For years, pundits have worried that the Internet—with its anonymous trolls and self-promoting sock puppets—breeds deceit among its users. But how much does our technology itself deceive us? Every day, your software tells you a variety of lies; some of them are harmless or even helpful deceptions, some are more malicious. Until recently, technologists have been loath to discuss these mistruths. But if computers are indeed to become more and more like humans, they need to learn—as every polite, sensitive human does—how to lie responsibly.
Kate Greene's Pacific Standard culture essay is available to subscribers—in print or digital formats—now, and will be posted online in full on Wednesday, September 03. Until then, an excerpt:
You’re probably familiar with malevolently deceptive software: the roaming online ads that trick you into clicking on them when all you really want to do is close them so you can read an article; the privacy settings on Facebook that, according to critics, rely on confusing jargon and user interfaces to trick people into sharing more about themselves than they intend. (This has come to be called “Zuckering,” after the company’s founder.) A website called darkpatterns.org is dedicated to tracking these kinds of tricks and abuses.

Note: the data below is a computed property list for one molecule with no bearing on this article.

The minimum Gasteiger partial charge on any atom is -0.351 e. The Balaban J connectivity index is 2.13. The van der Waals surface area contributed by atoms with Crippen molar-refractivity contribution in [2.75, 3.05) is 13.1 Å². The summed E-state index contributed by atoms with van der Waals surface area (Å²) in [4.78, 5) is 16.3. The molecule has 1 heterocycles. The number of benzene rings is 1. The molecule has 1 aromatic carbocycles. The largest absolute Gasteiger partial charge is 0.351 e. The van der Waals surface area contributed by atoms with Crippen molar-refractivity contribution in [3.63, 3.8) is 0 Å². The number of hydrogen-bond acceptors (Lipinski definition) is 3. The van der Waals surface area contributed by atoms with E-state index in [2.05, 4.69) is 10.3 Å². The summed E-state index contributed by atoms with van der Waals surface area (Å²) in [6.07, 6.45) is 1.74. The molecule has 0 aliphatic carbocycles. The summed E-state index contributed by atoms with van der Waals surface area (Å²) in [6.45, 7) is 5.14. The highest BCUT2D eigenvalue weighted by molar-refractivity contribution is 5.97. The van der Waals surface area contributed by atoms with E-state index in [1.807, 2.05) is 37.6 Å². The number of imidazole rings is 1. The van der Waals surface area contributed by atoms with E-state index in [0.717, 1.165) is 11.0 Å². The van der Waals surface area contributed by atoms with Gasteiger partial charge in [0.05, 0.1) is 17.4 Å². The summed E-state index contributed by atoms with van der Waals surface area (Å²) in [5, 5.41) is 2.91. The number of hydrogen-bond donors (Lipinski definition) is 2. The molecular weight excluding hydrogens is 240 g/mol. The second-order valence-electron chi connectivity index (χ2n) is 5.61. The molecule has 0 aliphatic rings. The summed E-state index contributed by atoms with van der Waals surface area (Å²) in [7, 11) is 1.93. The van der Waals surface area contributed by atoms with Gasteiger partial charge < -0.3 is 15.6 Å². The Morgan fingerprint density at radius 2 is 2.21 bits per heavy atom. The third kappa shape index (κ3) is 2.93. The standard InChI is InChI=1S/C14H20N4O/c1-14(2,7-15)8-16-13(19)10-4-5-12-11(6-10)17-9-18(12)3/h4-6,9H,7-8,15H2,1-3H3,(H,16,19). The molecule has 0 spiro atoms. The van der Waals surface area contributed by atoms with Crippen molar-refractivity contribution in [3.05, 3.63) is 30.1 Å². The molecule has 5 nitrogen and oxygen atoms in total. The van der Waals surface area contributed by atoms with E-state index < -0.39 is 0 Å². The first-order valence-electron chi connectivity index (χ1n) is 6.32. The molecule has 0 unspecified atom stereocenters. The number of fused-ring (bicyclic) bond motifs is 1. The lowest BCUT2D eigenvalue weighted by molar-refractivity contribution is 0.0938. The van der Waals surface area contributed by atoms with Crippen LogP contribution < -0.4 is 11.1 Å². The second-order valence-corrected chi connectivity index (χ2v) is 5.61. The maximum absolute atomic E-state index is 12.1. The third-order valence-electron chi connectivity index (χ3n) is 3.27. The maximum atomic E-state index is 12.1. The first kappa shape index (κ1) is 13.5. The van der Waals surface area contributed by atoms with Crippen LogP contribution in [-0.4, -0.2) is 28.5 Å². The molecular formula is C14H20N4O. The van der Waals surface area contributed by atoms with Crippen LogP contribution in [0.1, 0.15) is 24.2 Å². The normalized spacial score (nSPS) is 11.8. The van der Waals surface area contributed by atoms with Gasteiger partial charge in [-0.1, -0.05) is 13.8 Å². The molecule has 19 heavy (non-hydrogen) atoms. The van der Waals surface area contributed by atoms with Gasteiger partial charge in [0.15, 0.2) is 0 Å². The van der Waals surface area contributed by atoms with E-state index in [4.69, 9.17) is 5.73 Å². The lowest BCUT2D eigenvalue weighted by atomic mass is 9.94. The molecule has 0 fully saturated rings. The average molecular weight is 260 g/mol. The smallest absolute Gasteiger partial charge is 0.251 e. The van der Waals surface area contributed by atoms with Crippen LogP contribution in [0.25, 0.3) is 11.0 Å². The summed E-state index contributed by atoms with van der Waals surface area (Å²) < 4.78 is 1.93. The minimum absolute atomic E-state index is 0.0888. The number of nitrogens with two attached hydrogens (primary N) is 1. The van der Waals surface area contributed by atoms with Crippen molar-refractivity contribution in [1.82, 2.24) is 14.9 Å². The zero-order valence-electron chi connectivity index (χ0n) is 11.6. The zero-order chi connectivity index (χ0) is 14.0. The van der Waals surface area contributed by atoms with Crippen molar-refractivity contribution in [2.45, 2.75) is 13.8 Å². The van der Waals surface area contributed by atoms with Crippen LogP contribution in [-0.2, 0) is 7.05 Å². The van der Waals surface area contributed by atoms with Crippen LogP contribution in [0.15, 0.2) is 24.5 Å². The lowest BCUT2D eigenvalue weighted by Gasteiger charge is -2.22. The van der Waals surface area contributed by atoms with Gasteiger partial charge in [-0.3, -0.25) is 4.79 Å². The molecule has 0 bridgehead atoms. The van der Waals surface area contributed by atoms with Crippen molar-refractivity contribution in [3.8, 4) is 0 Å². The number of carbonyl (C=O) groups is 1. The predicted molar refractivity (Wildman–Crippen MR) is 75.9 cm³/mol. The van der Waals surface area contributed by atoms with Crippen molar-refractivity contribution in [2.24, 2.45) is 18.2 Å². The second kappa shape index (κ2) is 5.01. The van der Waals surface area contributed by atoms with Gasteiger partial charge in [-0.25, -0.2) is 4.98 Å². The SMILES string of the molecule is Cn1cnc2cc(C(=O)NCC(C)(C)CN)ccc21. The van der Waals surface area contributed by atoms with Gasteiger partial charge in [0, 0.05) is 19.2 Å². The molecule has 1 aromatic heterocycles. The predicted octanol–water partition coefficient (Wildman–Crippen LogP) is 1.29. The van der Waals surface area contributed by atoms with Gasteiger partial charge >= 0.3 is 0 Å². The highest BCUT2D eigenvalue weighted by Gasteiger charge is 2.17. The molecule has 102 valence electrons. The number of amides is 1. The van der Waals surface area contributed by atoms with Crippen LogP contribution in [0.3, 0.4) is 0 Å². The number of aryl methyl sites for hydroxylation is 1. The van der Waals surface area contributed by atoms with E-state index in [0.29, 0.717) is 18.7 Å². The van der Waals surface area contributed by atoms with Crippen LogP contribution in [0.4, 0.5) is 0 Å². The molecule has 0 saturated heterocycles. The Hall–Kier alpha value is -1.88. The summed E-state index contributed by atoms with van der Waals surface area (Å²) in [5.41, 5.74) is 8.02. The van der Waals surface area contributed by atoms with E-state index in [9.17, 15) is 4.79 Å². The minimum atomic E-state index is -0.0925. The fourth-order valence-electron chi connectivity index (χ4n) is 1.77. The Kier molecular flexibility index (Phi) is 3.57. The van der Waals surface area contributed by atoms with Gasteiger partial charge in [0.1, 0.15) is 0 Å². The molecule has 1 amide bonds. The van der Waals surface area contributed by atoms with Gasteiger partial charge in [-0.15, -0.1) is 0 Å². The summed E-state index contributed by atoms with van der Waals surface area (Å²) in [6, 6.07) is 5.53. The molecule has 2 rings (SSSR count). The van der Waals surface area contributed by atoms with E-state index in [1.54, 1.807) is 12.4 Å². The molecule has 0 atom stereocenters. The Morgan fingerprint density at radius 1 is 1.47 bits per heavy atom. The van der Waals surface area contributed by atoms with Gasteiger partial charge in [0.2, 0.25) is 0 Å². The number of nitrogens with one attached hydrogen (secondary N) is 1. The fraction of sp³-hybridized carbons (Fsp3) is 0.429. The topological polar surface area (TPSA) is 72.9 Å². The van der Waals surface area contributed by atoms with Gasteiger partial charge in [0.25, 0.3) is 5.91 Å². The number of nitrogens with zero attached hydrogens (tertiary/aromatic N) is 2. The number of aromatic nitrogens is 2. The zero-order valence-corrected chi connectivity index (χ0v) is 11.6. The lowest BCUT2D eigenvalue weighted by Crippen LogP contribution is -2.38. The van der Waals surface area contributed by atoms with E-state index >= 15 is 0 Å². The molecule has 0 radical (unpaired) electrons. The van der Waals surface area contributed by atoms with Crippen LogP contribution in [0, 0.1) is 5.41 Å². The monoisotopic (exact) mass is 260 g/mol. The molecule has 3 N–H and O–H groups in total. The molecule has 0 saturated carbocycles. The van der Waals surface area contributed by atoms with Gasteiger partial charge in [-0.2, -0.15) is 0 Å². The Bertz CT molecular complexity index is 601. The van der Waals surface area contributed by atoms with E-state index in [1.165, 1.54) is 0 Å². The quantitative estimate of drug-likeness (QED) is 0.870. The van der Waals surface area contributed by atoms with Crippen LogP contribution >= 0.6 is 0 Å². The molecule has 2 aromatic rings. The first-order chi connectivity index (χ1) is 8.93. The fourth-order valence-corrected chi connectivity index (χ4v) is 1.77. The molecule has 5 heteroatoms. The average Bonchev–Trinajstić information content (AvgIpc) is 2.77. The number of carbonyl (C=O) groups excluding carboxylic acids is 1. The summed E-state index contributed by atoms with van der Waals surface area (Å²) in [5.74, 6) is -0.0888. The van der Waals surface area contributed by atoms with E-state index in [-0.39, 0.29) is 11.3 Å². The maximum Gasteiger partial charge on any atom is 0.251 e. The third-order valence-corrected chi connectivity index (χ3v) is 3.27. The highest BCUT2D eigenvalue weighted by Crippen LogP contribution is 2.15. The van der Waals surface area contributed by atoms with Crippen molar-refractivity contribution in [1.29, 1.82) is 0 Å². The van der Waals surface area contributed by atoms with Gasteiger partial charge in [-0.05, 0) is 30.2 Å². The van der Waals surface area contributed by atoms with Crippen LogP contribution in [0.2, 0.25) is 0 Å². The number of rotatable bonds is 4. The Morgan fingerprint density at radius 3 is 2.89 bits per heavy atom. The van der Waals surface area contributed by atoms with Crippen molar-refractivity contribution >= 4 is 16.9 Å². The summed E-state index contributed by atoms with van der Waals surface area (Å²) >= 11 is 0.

Pretty much everyone agrees that this sort of thing is rotten, and these malevolent deceptions have been well studied, mainly with an eye toward detecting and policing them. But many other varieties of deceptive design fly below the radar. One relatively benign class of examples occurs when an operating system fails in some way and a piece of software is programmed to cover up the glitch. The misdials of the early phone switching system fall into this category. Similarly, reports Adar, when the servers at Netflix fail or are overwhelmed, the service switches from its personalized recommendation system to a simpler one that just suggests popular movies.
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